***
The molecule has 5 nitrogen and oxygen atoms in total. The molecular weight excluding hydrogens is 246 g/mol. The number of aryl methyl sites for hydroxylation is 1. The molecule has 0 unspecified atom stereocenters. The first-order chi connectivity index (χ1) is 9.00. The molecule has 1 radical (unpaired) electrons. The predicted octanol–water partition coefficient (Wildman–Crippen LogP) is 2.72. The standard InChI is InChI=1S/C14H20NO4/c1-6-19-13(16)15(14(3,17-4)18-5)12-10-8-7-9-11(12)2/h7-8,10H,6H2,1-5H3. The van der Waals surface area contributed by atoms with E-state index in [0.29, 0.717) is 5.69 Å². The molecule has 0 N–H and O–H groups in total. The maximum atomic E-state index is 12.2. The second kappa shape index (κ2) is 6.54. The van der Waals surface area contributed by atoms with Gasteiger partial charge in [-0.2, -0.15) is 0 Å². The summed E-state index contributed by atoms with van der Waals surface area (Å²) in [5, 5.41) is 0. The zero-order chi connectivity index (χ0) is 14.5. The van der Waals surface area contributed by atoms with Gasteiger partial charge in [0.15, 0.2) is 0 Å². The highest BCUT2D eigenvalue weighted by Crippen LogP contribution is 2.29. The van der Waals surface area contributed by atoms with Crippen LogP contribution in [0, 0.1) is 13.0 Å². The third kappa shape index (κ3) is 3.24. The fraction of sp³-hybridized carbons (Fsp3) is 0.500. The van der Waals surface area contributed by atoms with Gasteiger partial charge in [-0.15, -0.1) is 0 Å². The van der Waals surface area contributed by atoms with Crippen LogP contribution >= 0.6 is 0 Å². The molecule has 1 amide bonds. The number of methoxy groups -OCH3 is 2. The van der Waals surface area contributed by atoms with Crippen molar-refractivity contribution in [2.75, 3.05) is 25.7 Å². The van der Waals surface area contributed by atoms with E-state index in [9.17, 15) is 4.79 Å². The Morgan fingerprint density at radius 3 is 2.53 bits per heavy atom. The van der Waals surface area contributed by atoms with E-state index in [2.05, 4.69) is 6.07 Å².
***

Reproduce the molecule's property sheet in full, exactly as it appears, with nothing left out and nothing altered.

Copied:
The molecule has 5 nitrogen and oxygen atoms in total. The molecular weight excluding hydrogens is 246 g/mol. The number of aryl methyl sites for hydroxylation is 1. The molecule has 0 unspecified atom stereocenters. The first-order chi connectivity index (χ1) is 9.00. The molecule has 1 radical (unpaired) electrons. The predicted octanol–water partition coefficient (Wildman–Crippen LogP) is 2.72. The standard InChI is InChI=1S/C14H20NO4/c1-6-19-13(16)15(14(3,17-4)18-5)12-10-8-7-9-11(12)2/h7-8,10H,6H2,1-5H3. The van der Waals surface area contributed by atoms with E-state index in [0.29, 0.717) is 5.69 Å². The molecule has 0 N–H and O–H groups in total. The maximum atomic E-state index is 12.2. The second kappa shape index (κ2) is 6.54. The van der Waals surface area contributed by atoms with Gasteiger partial charge in [-0.2, -0.15) is 0 Å². The summed E-state index contributed by atoms with van der Waals surface area (Å²) in [5, 5.41) is 0. The zero-order chi connectivity index (χ0) is 14.5. The van der Waals surface area contributed by atoms with Gasteiger partial charge in [0.15, 0.2) is 0 Å². The highest BCUT2D eigenvalue weighted by Crippen LogP contribution is 2.29. The van der Waals surface area contributed by atoms with Crippen LogP contribution in [0, 0.1) is 13.0 Å². The third kappa shape index (κ3) is 3.24. The fraction of sp³-hybridized carbons (Fsp3) is 0.500. The van der Waals surface area contributed by atoms with Gasteiger partial charge in [-0.15, -0.1) is 0 Å². The van der Waals surface area contributed by atoms with Crippen LogP contribution >= 0.6 is 0 Å². The molecule has 1 amide bonds. The number of methoxy groups -OCH3 is 2. The van der Waals surface area contributed by atoms with Crippen molar-refractivity contribution in [2.75, 3.05) is 25.7 Å². The van der Waals surface area contributed by atoms with E-state index in [9.17, 15) is 4.79 Å². The Morgan fingerprint density at radius 3 is 2.53 bits per heavy atom. The van der Waals surface area contributed by atoms with E-state index in [2.05, 4.69) is 6.07 Å².